Another difference between the two days was in the number of Scarlet Tanagers. A breeder in deciduous woodlands, I have no doubt that these birds will be exceedingly common come next spring, but now that everyone’s dispersed, moving around, and even starting to move out, happening upon them can be hit or miss. Blackburnian missed, but I hit. I tallied ten during my walk, most of which were all in the same flock (the same flock that contained the thrashers; that flock was hoppin’). This particular tanager is a male. Young-of-the-year males start off with the same yellow plumage as the females, while older males lose their red in the fall to become yellow. How can I tell it’s a male, then? Males always still have their black wings; females have brownish wings. I saw one male in the flock that was mottled red and yellow, halfway through his fall moult, but the rest of the birds were straight yellow.

Rose-breasted Grosbeak male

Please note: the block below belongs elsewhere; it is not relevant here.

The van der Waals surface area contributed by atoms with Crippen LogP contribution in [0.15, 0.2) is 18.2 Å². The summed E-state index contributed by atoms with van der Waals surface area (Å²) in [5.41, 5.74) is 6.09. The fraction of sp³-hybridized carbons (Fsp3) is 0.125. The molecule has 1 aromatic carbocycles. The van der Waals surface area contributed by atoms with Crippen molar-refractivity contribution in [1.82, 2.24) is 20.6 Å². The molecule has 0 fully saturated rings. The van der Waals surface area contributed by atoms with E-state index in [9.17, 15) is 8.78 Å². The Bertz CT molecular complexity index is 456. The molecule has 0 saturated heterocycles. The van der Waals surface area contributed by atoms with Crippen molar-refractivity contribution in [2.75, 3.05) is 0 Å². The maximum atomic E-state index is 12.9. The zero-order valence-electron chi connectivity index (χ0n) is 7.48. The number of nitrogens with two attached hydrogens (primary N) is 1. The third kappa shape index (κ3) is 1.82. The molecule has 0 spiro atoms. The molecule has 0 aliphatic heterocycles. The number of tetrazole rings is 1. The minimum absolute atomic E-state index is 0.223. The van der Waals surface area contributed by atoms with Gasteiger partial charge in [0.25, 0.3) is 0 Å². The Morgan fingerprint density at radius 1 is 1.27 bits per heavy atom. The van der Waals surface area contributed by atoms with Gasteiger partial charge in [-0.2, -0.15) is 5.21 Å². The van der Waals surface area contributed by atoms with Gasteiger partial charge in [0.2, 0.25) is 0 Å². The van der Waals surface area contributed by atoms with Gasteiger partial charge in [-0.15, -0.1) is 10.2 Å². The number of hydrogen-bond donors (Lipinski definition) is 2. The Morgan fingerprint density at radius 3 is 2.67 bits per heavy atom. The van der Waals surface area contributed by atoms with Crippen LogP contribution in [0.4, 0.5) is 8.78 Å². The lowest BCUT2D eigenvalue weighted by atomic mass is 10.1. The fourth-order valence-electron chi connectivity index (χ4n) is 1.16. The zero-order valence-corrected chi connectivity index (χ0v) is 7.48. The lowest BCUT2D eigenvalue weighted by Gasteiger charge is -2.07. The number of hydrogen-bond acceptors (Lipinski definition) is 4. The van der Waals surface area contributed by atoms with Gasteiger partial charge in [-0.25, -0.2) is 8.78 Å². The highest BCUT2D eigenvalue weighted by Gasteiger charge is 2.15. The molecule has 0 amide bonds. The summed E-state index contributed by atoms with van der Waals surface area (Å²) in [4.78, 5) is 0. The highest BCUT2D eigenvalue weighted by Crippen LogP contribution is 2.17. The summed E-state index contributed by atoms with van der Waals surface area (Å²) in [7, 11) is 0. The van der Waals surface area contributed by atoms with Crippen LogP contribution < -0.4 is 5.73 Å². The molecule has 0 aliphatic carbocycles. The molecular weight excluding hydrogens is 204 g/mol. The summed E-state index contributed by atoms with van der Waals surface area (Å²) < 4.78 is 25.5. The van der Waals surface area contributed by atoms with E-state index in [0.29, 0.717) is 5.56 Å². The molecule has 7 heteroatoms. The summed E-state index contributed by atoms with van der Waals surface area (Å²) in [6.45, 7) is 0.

The Rose-breasted Grosbeak is another species where the males lose their gaudy plumage in the fall, opting for the more cryptic streaky browns of the female. So far this fall I’ve more often heard than seen them. Although they’re no longer singing, the Rose-breasteds, and their cousins the Black-headed Grosbeaks of the west, have very distinctive call notes that always remind me of the squeak of a rubber-soled shoe on a gymnasium floor. Really, you can’t mistake that for anything else, so you don’t necessarily need to see them. I was lucky to see this guy, though. And yes, I know it’s male, despite its brown plumage. Male grosbeaks have pink “underarms”, while those of the female are yellow or, occasionally, salmon. When this one flew off, his were pink.

Black-throated Blue female

This one’s a female Black-throated Blue Warbler. As with the tanagers, the “Blues”, as I call them, are dramatically sexually dimorphic, with the male and female having substantially different plumages. This female has neither a black throat nor is blue, characteristics of the male. When the species was first discovered and described, they were actually thought to belong to two different species because of their total lack of resemblence to one another. However, there is one characteristic they both share, and that’s the little patch of white you see on her wing – no other species of warbler has that. The photo’s not the greatest, as she was some distance away in the shade of the photo, but the white spot is diagnostic.

Black-throated Green poss. female?